The New England Patriots have been looking to add another top receiver to the offense over the past year and this seems to be the perfect year to fulfill that desire.
Proven top receivers coming off 1,000 yard seasons like Terrelle Pryor, DeSean Jackson, Pierre Garcon, and Kenny Britt are available, while others with with 1,000 yard seasons in the recent past and obvious upside like Alshon Jeffery, Torrey Smith, Kendall Wright, and Michael Floyd are available, as are veterans with recent 1,000 yard seasons, but are on the downturn like Brandon Marshall, Vincent Jackson, and Anquan Boldin.
There are other receivers with unrealized potential but clear upside like Kenny Stills, Roberts Woods, Kamar Aiken, and Terrance Williams. Players like Brandin Cooks are on the trading block.
The 6’3, 215 pound Matthews is a former 2nd round pick in the 2014 NFL Draft. He has averaged 115 targets a year over his first three seasons and has 2,673 receiving yards and 19 receiving touchdowns while catching passes from Nick Foles, Sam Bradford, Mark Sanchez, and Carson Wentz. Compare that to the three-year production of Brandin Cooks- 2,861 receiving yards and 20 touchdowns via Drew Brees- and perhaps Matthews is worth another look.
It’s important to note that in his two seasons under head coach Chip Kelly, he averaged 934 receiving yards and 8 touchdowns. In his third season under new head coach Doug Pederson, he recorded 804 receiving yards and just 3 touchdowns.
Matthews is a slot receiver, so he’s not what you would consider a traditional number one target. Matthews spent 92.4% of his rookie snaps in the slot, easily the highest rate in the league, and repeated the feat in his sophomore season. It’s also worth noting that the Eagles have one of the worst receiving corps in the league, so no player was drawing away the attention and clearing space for Matthews to produce.
Matthews’ biggest strength is his ability to generate yards after the catch and he has solid speed and quickness as evidenced by his 4.46s 40 yard dash and 6.95s three cone time. He’s also a quality route runner. Matthews offers limited upside as a sideline receiver and he suffers from drops at times.
Matthews has dropped 17 passes over the past three seasons, the 7th highest amount in the league. It is worth noting that #1 receivers Demaryius Thomas (26 drops, most in league), Mike Evans (22 drops, t-3rd most drops), Brandon Marshall (22 drops, t-3rd most drops), and Julian Edelman (21 drops, 5th most drops) are all at the top of the list.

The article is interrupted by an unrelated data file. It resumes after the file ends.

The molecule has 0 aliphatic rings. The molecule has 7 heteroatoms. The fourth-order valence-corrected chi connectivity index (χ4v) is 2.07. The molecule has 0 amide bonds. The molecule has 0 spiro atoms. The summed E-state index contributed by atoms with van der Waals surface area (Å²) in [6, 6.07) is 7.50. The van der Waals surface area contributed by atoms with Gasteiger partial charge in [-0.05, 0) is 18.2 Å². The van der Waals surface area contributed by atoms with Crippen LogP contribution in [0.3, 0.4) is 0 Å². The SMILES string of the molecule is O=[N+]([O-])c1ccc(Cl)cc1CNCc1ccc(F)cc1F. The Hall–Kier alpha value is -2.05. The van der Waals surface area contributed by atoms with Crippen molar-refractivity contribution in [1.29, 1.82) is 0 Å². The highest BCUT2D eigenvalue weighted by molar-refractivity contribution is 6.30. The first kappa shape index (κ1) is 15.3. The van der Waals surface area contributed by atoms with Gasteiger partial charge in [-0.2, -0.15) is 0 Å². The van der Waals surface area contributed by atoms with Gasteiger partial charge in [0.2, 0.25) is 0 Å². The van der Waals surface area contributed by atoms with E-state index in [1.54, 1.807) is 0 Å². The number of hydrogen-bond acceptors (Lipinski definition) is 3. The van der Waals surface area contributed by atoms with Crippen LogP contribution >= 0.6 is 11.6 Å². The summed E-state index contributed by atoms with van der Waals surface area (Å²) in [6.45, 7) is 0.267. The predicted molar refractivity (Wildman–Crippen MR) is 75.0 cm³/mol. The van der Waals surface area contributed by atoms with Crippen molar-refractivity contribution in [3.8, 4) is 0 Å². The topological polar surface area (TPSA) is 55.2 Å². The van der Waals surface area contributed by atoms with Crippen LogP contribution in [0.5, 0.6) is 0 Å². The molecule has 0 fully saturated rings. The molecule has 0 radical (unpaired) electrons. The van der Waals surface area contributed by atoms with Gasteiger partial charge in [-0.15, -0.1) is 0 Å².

Players that receive more targets will drop more passes and Matthews was pretty much the only wide receiver in the Eagles offense; TE Zach Ertz and RB Darren Sproles ranks 2nd and 3rd in targets over the past two seasons. WR Nelson Agholor has seen 113 total targets over the past two seasons, a milestone that Matthews has surpassed in both years along (126 and 117).
Of the 116 receivers to see 100+ targets over the past three seasons, Matthews ranks 85th in drop rate at 4.9%. That is not a great drop rate, but it’s ahead of Evans (5.0%), Thomas (5.1%), Marshall (5.4%), and Edelman (5.5%), along with talented players like Michael Floyd (4.9%), Amari Cooper (5.0%), Allen Hurns (5.0%), Torrey Smith (5.4%), and Marvin Jones (5.8%).
In other words, the drops should be a factor, but shouldn’t be a deal breaker.
There is a legitimate question about why the Eagles would be interested in trading Matthews, who is easily their top receiver. It would indicate that the Eagles aren’t planning on extending Matthews after the 2017 season, when he will become a free agent, and that perhaps the Eagles are looking to revamp their entire group of receivers in the next season or two.
The Patriots would be acquiring a player with just one year left on their contract, but it could be similar to claiming Michael Floyd off waivers in giving the Patriots a chance to scout Matthews before potentially signing him to an extension. Matthews would be expected to replace Danny Amendola in the line-up and could offer a potential line-up of Matthews, Julian Edelman, Chris Hogan, Malcolm Mitchell, and Rob Gronkowski for years to come.
What would it cost to acquire Matthews? It could be similar to the Martellus Bennett trade, where the Patriots gave up a 4th round pick for the proven success of the tight end. The Eagles don’t have too much incentive to move Matthews unless they sign a couple star receivers in free agency, but the team has shown a willingness to move players they don’t believe fit into the future of the team (see: CB Eric Rowe).
Don’t expect anything to happen with Matthews until after the first wave of free agency settles- and don’t be surprised if you hear the Patriots linked to every eligible wide receiver this month.